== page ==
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    Water is a pretty good conductor. You can put a set of contacts along the length of a stick (plastic and smeared with silicone to shed water) and 'measure' the resistance between each one and the bottom contact. The 'measurement' can consist of an LED, a suitable resistor at each division, all powered by the same battery. The dry contacts would not cause their LEDs to light and the wet ones would. It would be a very simple Bar graph. Ten LEDs would give you a measurement in tenths of the depth. If there is a problem getting enough current to light a LED then a transistor switch at each contact would do the trick. Natch, you would only turn on the battery when you wanted to see the level.
    Not as sexy as an ultrasonic machine but cheaper (probably). Having said that, you can buy ultrasonic tape measures fairly cheap'
  15. Aug 13, 2017 #14
    just a note of caution - I experimented with water sensing in a small outdoor irrigation system a while ago. I was plagued by corrosion caused by unwanted electrolysis (over months of time). So if you use direct contact electrodes, do design to use a really low voltage (suggest no more than a few tens of millivolts), and don't leave it running when not in use.

    I had some success with a little low-current oscillator dumping its output into a piece of insulated wire running from top to bottom of the water tank. I monitored the current draw from the battery which went up as the water level rose, increasing the capacitance on the oscillator output. Required a light twin cable which doubled as power supply and signal cable. But that needed calibration and wasn't ultra-precise.
  16. Aug 13, 2017 #15


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    . . . . . or AC?
  17. Aug 13, 2017 #16


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    I think this idea by @jbriggs444 is a good one. Can you run an ABS tube (about 1-2" ID) from near the bottom of the water tank up to where you can work with it? Can it be a straight tube, or would it need to be curved? If straight, just use an audio tone generator and sensor to find the resonance of the tube from the water's surface to the top of the tube. You could do that with a cellphone app, probably...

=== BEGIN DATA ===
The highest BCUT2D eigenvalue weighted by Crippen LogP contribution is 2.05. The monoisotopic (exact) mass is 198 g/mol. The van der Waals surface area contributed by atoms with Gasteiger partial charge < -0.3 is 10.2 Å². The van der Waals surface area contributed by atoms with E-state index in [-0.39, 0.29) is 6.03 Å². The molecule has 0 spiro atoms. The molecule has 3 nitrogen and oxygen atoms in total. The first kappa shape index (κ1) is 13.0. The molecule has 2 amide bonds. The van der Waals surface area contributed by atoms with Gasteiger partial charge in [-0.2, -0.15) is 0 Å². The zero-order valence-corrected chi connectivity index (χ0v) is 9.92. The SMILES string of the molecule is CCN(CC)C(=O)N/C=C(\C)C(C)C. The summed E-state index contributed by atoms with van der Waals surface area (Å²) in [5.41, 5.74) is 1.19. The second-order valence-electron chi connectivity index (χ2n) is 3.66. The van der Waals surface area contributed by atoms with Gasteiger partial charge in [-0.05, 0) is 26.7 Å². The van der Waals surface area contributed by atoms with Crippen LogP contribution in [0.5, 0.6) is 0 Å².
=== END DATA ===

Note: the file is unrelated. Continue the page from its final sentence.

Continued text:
18. Aug 13, 2017 #17

    jack action

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    This is my favorite kind of float gauge:


    The middle twisted blade (1-turn) is connected to the dial indicator and it turns as the float goes up and down. Usually found on gas tank for small vehicles like snowmobiles or lawn tractors.
  19. Aug 28, 2017 #18
    I didn't spend time on AC direct contact sensors - I went to capacitive ones instead. However, while AC would prevent measurement errors due to electrolysis polarising the system, I wonder if it would actually prevent the corrosion rather than simply making it symmetrical? Perhaps a higher frequency would be more effective than a lower one?

    I think (not being a chemist) , and supported by some experiments in a different context - that if the voltage is low enough ( say under 50 mV - the lower the better), it is too low to cause electrolysis and one should get consistent reading without inducing corrosion. That might be a very simple way of doing it. But I've not tried that as a moisture sensor.
  20. Aug 29, 2017 #19


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    You can buy ultrasonic gauges with a remote display for home heating oil tanks. Some even have an alarm that goes off of the level drops too quickly indicating oil theft or leakage.